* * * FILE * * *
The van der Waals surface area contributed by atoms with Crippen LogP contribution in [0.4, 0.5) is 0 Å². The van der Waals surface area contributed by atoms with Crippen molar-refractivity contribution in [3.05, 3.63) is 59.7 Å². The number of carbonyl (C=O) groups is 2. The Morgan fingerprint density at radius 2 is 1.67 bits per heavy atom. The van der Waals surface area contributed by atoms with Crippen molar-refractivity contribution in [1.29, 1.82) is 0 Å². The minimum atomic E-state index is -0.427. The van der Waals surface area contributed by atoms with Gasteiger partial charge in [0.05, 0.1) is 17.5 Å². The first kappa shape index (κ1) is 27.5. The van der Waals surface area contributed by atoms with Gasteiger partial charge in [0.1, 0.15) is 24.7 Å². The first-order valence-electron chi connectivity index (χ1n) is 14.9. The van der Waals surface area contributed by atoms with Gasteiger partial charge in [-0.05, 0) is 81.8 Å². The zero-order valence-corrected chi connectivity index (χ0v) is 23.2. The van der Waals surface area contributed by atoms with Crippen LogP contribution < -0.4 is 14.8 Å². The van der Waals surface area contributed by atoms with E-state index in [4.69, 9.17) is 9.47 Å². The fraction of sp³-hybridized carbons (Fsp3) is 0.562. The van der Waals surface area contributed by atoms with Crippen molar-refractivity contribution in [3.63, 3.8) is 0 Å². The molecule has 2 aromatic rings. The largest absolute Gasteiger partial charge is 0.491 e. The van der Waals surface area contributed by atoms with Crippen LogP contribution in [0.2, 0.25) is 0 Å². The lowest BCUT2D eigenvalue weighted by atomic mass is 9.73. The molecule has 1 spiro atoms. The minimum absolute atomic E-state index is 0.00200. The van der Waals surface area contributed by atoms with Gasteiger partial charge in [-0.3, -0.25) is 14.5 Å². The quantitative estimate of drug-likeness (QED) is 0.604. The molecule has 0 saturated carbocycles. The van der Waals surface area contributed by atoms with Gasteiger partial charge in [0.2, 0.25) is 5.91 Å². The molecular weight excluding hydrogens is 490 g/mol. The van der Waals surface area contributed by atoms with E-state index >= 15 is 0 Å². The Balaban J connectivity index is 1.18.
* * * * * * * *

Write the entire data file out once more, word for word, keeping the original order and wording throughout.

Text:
The van der Waals surface area contributed by atoms with Crippen LogP contribution in [0.4, 0.5) is 0 Å². The van der Waals surface area contributed by atoms with Crippen molar-refractivity contribution in [3.05, 3.63) is 59.7 Å². The number of carbonyl (C=O) groups is 2. The Morgan fingerprint density at radius 2 is 1.67 bits per heavy atom. The van der Waals surface area contributed by atoms with Crippen molar-refractivity contribution in [1.29, 1.82) is 0 Å². The minimum atomic E-state index is -0.427. The van der Waals surface area contributed by atoms with Gasteiger partial charge in [0.05, 0.1) is 17.5 Å². The first kappa shape index (κ1) is 27.5. The van der Waals surface area contributed by atoms with Gasteiger partial charge in [0.1, 0.15) is 24.7 Å². The first-order valence-electron chi connectivity index (χ1n) is 14.9. The van der Waals surface area contributed by atoms with Gasteiger partial charge in [-0.05, 0) is 81.8 Å². The zero-order valence-corrected chi connectivity index (χ0v) is 23.2. The van der Waals surface area contributed by atoms with Crippen LogP contribution < -0.4 is 14.8 Å². The van der Waals surface area contributed by atoms with E-state index in [4.69, 9.17) is 9.47 Å². The fraction of sp³-hybridized carbons (Fsp3) is 0.562. The van der Waals surface area contributed by atoms with Crippen molar-refractivity contribution in [3.63, 3.8) is 0 Å². The molecule has 2 aromatic rings. The largest absolute Gasteiger partial charge is 0.491 e. The van der Waals surface area contributed by atoms with Crippen LogP contribution in [0.2, 0.25) is 0 Å². The lowest BCUT2D eigenvalue weighted by atomic mass is 9.73. The molecule has 1 spiro atoms. The minimum absolute atomic E-state index is 0.00200. The van der Waals surface area contributed by atoms with Gasteiger partial charge in [-0.3, -0.25) is 14.5 Å². The quantitative estimate of drug-likeness (QED) is 0.604. The molecule has 0 saturated carbocycles. The van der Waals surface area contributed by atoms with Gasteiger partial charge in [0.2, 0.25) is 5.91 Å². The molecular weight excluding hydrogens is 490 g/mol. The van der Waals surface area contributed by atoms with E-state index >= 15 is 0 Å². The Balaban J connectivity index is 1.18.